are integrated, capital ‡ows from capital-abundant to capital-scarce countries to achieve a more
e¢ cient allocation of global savings. The in‡ow of capital speeds up capital formation, and increases
economic growth and welfare in the recipient country (see e.g. Obstfeld, 1994; Fischer, 1998;
Eichengreen and Mussa, 1998).1
The …nancial crises that devastated the emerging economies of Asia and Latin America in the
mid to late 1990s following the liberalization of their capital accounts challenged the conventional
view on the economic e¤ect of …nancial integration, and prompted a renewed research interest in the
subject.2 Since then, several empirical studies have assessed the economic e¤ect of capital account
liberalizations with mixed resulting evidence. (see Edison et al., 2003 for a survey). Part of the
challenge to resolve this issue can be traced to the di¢ culty in measuring …nancial integration as
noted in Edison et al. (2002). The literature uses four broad measures.
The …rst measure is based on the International Monetary Fund’s (IMF) Annual Report on
Exchange Arrangements and Exchange Restrictions (AREAER). It constructs a binary zero-one
indicator for whether the country maintains restrictions on foreign exchanges. When averaged over
a period, the constructed indicator measures the fraction of time when the country maintained
an open capital account. Rodrick (1998) uses such a measure as an independent variable in a
panel regression of one hundred countries. He …nds no evidence that capital account liberalization
increases investment or economic growth.
The second measure, proposed by Quinn (1997), aims to improve upon the …rst measure by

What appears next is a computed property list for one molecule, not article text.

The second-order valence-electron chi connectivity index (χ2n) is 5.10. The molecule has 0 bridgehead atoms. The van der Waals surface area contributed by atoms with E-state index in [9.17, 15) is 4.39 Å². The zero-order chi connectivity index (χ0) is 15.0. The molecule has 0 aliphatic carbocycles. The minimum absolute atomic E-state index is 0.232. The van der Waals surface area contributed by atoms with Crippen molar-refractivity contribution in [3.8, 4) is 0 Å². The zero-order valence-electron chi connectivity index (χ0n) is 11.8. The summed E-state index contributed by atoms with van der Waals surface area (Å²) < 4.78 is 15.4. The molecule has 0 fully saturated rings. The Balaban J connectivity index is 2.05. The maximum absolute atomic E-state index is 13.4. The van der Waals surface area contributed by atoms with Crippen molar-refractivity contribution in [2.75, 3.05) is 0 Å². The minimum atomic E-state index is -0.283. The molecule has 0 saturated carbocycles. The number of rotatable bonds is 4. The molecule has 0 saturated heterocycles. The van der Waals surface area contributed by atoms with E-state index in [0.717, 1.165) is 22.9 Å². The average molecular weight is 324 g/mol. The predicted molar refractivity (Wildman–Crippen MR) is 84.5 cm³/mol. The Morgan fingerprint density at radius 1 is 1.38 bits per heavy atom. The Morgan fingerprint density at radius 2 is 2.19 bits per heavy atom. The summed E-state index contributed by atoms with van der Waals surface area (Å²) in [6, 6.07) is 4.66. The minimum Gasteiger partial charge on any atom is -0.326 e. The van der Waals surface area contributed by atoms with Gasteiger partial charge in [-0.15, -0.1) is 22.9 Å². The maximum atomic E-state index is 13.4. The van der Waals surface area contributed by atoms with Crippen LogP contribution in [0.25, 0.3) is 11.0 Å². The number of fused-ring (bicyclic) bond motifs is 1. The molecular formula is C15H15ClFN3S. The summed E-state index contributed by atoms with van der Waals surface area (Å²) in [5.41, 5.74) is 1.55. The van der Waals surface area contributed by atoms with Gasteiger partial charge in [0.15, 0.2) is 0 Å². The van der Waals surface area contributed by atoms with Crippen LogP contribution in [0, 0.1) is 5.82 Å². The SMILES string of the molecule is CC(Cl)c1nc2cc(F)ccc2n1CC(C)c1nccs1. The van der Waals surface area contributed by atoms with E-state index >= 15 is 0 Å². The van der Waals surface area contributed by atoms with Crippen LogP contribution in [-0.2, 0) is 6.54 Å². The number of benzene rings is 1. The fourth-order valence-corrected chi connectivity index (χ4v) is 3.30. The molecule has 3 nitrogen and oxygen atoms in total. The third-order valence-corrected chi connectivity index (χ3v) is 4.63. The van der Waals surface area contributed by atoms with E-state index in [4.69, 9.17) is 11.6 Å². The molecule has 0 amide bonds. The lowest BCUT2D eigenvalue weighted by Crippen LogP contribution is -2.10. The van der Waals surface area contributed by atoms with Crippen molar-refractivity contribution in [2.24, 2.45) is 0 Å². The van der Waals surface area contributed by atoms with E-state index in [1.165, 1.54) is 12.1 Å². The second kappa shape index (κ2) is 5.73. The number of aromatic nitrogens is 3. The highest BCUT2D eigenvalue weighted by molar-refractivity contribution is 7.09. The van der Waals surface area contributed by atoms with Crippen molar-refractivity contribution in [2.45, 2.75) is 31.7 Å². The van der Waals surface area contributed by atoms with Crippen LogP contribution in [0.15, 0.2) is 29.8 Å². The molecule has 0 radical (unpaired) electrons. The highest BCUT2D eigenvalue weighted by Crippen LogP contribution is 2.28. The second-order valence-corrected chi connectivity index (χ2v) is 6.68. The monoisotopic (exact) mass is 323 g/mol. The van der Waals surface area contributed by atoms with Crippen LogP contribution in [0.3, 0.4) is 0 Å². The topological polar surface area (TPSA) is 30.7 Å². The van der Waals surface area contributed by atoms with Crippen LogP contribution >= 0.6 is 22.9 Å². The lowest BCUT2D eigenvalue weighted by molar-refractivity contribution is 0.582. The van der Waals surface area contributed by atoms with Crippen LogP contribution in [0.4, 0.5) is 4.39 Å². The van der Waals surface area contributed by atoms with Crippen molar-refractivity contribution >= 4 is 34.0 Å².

capturing the intensity of the restrictions. It departs from the binary coding and assigns numerical
values based on detailed information in the AREAER. The resulting 0-14 measure attempts to
provide a more informative measure by capturing the extent of the countries’…nancial integration.
In contrast to …ndings in Rodrick (1998), he …nds a positive relationship between capital account
liberalization and economic growth.
1 Additional references on positive e¤ect of …nancial integration include Henry (2000a,b), Bekaert et al. (2001),
and Summers (2000).
2 See for example Stiglitz, 2000 and Bagwhati, 1998 for arguments against the conventional view of a positive e¤ect
of …nancial liberalization.
The third set of measures is based on the ‡ow of capital or the stock of foreign liabilities to Gross
Domestic Product (GDP) ratios. Based on these measures, the higher the capital ‡ows between a
country and the rest of the world, or the higher the country’s stock of foreign liabilities as a share
of GDP, the more …nancially integrated the country is. Using this measure, Kraay (1998) …nds
some positive relationship between …nancial integration and economic growth, while Edison et al.
(2002) …nds no signi…cant relationship.
The last measure is based on o¢ cial dates of stock market liberalizations. This approach,
used in Henry (2003) and Bekaert et al. (2001), considers that the countries are more …nancially
integrated after they open their stock markets to foreign investors. Both authors …nd a positive
signi…cant relationship between the liberalization of stock markets and growth in investment and
output. (see Edison et al., 2002 for a detailed survey on various measures).
In this study, the …nancial isolation is the imposition of the embargo, and the …nancial in-
tegration is the removal of the embargo. The experiment, therefore, circumvents the challenges
of measuring …nancial integration. A related and often mentioned reservation about some of the
previous measures of …nancial integration is the endogeneity of the integration measure itself. Fi-
nancial integration, it is argued, is a process that does not occur in isolation. It is usually induced